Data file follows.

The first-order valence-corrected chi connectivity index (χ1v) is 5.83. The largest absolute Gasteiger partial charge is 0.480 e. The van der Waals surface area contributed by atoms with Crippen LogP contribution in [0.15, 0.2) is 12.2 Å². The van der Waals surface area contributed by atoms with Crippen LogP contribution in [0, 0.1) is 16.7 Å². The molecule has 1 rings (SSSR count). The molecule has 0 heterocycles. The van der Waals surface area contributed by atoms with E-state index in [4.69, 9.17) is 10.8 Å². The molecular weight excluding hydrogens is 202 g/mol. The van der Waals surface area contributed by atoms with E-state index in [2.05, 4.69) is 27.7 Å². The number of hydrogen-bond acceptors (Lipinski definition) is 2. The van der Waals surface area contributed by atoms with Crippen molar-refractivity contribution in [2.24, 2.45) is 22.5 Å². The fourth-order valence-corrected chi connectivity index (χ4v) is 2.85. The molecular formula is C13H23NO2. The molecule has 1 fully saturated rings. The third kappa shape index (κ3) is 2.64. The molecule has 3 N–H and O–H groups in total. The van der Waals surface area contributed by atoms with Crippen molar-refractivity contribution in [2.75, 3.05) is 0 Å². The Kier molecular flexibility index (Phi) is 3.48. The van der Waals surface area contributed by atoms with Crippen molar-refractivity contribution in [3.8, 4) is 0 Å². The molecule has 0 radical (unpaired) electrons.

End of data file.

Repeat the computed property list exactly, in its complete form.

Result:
The first-order valence-corrected chi connectivity index (χ1v) is 5.83. The largest absolute Gasteiger partial charge is 0.480 e. The van der Waals surface area contributed by atoms with Crippen LogP contribution in [0.15, 0.2) is 12.2 Å². The van der Waals surface area contributed by atoms with Crippen LogP contribution in [0, 0.1) is 16.7 Å². The molecule has 1 rings (SSSR count). The molecule has 0 heterocycles. The van der Waals surface area contributed by atoms with E-state index in [4.69, 9.17) is 10.8 Å². The molecular weight excluding hydrogens is 202 g/mol. The van der Waals surface area contributed by atoms with E-state index in [2.05, 4.69) is 27.7 Å². The number of hydrogen-bond acceptors (Lipinski definition) is 2. The van der Waals surface area contributed by atoms with Crippen molar-refractivity contribution in [2.24, 2.45) is 22.5 Å². The fourth-order valence-corrected chi connectivity index (χ4v) is 2.85. The molecular formula is C13H23NO2. The molecule has 1 fully saturated rings. The third kappa shape index (κ3) is 2.64. The molecule has 3 N–H and O–H groups in total. The van der Waals surface area contributed by atoms with Crippen molar-refractivity contribution in [2.75, 3.05) is 0 Å². The Kier molecular flexibility index (Phi) is 3.48. The van der Waals surface area contributed by atoms with Crippen molar-refractivity contribution in [3.8, 4) is 0 Å². The molecule has 0 radical (unpaired) electrons.